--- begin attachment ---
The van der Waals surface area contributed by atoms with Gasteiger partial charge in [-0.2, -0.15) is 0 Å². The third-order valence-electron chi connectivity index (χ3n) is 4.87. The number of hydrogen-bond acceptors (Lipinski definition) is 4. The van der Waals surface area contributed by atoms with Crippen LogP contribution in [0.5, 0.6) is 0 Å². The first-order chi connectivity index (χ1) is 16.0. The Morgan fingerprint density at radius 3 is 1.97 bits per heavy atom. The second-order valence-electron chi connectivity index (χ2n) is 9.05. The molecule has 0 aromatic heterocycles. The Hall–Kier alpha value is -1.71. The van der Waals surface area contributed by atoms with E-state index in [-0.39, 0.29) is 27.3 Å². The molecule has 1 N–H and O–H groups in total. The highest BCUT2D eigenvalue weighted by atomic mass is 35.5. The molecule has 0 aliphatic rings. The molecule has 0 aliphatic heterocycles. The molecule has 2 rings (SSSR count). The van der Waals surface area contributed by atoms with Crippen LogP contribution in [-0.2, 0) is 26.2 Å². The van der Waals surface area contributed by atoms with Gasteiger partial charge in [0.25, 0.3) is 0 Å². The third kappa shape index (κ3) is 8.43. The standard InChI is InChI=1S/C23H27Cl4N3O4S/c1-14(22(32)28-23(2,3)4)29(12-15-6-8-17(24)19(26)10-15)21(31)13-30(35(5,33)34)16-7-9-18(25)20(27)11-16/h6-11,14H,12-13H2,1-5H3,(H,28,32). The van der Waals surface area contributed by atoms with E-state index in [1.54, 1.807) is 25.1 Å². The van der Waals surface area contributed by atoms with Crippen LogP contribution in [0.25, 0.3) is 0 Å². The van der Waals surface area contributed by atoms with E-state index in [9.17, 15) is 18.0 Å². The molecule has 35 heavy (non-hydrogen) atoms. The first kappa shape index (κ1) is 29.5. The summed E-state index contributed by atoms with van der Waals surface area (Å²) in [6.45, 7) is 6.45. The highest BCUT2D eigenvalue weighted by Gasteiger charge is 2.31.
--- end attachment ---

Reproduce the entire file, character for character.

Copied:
The van der Waals surface area contributed by atoms with Gasteiger partial charge in [-0.2, -0.15) is 0 Å². The third-order valence-electron chi connectivity index (χ3n) is 4.87. The number of hydrogen-bond acceptors (Lipinski definition) is 4. The van der Waals surface area contributed by atoms with Crippen LogP contribution in [0.5, 0.6) is 0 Å². The first-order chi connectivity index (χ1) is 16.0. The Morgan fingerprint density at radius 3 is 1.97 bits per heavy atom. The second-order valence-electron chi connectivity index (χ2n) is 9.05. The molecule has 0 aromatic heterocycles. The Hall–Kier alpha value is -1.71. The van der Waals surface area contributed by atoms with E-state index in [-0.39, 0.29) is 27.3 Å². The molecule has 1 N–H and O–H groups in total. The highest BCUT2D eigenvalue weighted by atomic mass is 35.5. The molecule has 0 aliphatic rings. The molecule has 0 aliphatic heterocycles. The molecule has 2 rings (SSSR count). The van der Waals surface area contributed by atoms with Crippen LogP contribution in [-0.2, 0) is 26.2 Å². The van der Waals surface area contributed by atoms with Gasteiger partial charge in [0.25, 0.3) is 0 Å². The third kappa shape index (κ3) is 8.43. The standard InChI is InChI=1S/C23H27Cl4N3O4S/c1-14(22(32)28-23(2,3)4)29(12-15-6-8-17(24)19(26)10-15)21(31)13-30(35(5,33)34)16-7-9-18(25)20(27)11-16/h6-11,14H,12-13H2,1-5H3,(H,28,32). The van der Waals surface area contributed by atoms with E-state index in [1.54, 1.807) is 25.1 Å². The van der Waals surface area contributed by atoms with Crippen LogP contribution in [0.25, 0.3) is 0 Å². The van der Waals surface area contributed by atoms with E-state index in [9.17, 15) is 18.0 Å². The molecule has 35 heavy (non-hydrogen) atoms. The first kappa shape index (κ1) is 29.5. The summed E-state index contributed by atoms with van der Waals surface area (Å²) in [6.45, 7) is 6.45. The highest BCUT2D eigenvalue weighted by Gasteiger charge is 2.31.